There are a number of different approaches that may be used to diagnose cancer for patients in Georgia. These tests are necessary because many different symptoms might indicate cancer, but they could also indicate some other condition.
Diagnostic methods including biopsies of tumors, diagnostic imaging, lab tests and endoscopic exams. In a biopsy, a sample of cells or tissue is taken to be tested. This might be done on an outpatient basis, or it could require a hospital visit and sedation. Diagnostic imaging may include X-rays, mammograms, ultrasounds, bone scans or MRIs. Lab tests could include tumor markers, urinalyses or blood tests. Colonoscopies and cystoscopies are both types of endoscopic exams.
Repeat testing may be necessary in some cases, such as if there is an abnormal test result or if the sample is poor quality. Physicians will generally take a thorough history and make a physical exam before diagnosing cancer. It may be necessary to eliminate several possibilities before reaching a diagnosis of cancer. A person who is not suffering from any symptoms might want to have genetic testing for cancer risk if there is a family history of the disease. This is a complex process that a physician may provide more information about.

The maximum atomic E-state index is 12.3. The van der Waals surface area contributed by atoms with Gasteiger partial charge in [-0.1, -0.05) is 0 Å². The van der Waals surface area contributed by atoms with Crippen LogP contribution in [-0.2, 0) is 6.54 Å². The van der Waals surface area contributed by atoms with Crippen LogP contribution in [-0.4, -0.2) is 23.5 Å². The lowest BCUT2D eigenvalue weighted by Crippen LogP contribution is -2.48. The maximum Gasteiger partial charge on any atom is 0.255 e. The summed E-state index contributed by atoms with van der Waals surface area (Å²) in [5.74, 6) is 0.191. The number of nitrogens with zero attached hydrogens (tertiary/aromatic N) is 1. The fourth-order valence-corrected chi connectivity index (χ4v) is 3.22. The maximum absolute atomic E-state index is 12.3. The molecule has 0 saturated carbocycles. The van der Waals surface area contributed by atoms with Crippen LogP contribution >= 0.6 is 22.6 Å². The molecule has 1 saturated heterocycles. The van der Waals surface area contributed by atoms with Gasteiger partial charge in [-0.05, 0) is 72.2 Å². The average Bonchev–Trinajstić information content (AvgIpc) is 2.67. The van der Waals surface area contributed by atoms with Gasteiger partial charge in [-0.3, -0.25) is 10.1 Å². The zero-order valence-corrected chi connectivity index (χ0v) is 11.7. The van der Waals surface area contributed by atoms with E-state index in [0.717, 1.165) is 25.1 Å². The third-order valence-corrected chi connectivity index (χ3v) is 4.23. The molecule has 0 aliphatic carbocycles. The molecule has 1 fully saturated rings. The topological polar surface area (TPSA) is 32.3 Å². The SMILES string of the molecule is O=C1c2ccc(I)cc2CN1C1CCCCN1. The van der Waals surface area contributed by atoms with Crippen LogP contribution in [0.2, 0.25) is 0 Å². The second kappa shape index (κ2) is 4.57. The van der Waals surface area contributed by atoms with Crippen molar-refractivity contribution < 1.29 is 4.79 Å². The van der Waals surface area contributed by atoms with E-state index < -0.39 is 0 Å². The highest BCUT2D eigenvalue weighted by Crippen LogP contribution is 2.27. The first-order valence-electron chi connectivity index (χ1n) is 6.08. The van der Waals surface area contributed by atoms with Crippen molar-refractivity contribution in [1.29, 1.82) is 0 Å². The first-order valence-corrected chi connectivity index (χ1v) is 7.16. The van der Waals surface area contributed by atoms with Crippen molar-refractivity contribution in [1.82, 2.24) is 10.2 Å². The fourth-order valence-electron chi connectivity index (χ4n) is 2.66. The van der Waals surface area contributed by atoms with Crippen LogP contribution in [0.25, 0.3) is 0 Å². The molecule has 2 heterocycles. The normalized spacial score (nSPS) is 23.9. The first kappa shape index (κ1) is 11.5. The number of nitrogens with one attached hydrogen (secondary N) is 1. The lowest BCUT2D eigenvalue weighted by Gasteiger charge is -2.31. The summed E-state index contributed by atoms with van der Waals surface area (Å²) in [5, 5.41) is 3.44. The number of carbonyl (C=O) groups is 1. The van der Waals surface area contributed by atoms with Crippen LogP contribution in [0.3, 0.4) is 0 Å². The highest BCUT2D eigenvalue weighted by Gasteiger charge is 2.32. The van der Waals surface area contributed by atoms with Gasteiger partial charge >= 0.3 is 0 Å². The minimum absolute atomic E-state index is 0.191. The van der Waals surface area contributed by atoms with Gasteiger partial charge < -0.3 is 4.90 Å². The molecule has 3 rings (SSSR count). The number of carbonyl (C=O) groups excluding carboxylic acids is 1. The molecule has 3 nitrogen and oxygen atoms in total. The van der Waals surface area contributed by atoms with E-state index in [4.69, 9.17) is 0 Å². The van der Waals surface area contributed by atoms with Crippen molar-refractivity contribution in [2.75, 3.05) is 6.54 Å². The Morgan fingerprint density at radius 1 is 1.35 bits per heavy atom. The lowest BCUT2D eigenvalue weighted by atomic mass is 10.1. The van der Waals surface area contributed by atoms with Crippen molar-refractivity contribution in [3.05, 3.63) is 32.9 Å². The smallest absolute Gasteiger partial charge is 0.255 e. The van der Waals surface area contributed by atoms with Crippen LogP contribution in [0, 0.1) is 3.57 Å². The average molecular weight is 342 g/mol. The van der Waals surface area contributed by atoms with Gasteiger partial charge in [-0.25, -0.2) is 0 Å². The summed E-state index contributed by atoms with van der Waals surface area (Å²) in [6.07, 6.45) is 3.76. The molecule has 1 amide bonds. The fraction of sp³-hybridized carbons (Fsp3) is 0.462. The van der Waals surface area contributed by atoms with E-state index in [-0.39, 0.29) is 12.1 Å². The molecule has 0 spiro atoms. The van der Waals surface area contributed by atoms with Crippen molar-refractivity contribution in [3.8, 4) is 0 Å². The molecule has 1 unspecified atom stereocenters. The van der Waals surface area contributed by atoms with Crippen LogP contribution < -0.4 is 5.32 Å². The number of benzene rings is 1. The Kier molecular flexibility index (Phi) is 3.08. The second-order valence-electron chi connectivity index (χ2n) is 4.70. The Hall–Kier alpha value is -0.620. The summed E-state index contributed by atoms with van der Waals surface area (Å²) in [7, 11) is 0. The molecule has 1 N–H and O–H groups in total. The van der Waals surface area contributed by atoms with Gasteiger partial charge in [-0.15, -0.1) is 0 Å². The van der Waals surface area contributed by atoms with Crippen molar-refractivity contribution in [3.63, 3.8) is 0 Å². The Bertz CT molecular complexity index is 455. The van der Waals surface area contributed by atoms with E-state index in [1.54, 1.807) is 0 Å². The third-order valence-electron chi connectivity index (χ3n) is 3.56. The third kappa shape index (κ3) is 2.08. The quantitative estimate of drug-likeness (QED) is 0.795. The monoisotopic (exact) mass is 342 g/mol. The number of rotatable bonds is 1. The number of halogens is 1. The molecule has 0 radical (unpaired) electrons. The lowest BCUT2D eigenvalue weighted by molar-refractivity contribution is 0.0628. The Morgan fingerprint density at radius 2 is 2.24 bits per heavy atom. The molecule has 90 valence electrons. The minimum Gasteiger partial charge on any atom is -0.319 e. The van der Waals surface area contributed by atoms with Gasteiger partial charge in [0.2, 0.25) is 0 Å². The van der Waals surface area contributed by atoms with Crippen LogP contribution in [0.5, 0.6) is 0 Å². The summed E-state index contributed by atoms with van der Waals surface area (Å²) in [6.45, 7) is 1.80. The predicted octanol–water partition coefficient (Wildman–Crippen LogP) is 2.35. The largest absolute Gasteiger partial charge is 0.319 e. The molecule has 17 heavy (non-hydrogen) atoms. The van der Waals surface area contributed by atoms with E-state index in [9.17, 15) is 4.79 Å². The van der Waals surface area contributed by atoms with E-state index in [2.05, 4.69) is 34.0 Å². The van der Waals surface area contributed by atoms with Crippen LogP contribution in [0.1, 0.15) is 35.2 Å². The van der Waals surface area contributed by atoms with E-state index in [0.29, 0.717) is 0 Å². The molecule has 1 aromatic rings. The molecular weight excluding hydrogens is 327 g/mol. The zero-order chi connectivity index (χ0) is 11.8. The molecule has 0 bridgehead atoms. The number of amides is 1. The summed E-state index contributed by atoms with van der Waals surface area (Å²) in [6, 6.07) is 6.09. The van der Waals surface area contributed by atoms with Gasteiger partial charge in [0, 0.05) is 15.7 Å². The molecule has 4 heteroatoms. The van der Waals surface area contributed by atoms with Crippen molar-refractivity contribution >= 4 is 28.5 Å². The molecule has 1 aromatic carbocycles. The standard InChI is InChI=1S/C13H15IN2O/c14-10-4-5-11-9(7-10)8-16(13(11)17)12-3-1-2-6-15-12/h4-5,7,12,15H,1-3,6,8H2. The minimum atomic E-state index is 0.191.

If there is a delayed diagnosis or missed diagnosis when a person has cancer, that person’s health could be severely compromised. A misdiagnosis might even be fatal. However, a court deciding on a case of medical malpractice will distinguish between a diagnosis that takes some time because of normal medical procedures versus one that is the result of negligence. The court considers whether the person received a reasonable standard of care based on what most medical professionals would have done. Misinterpreting results or dismissing a person’s symptoms might be considered medical malpractice, and a person or their family may be eligible to receive compensation.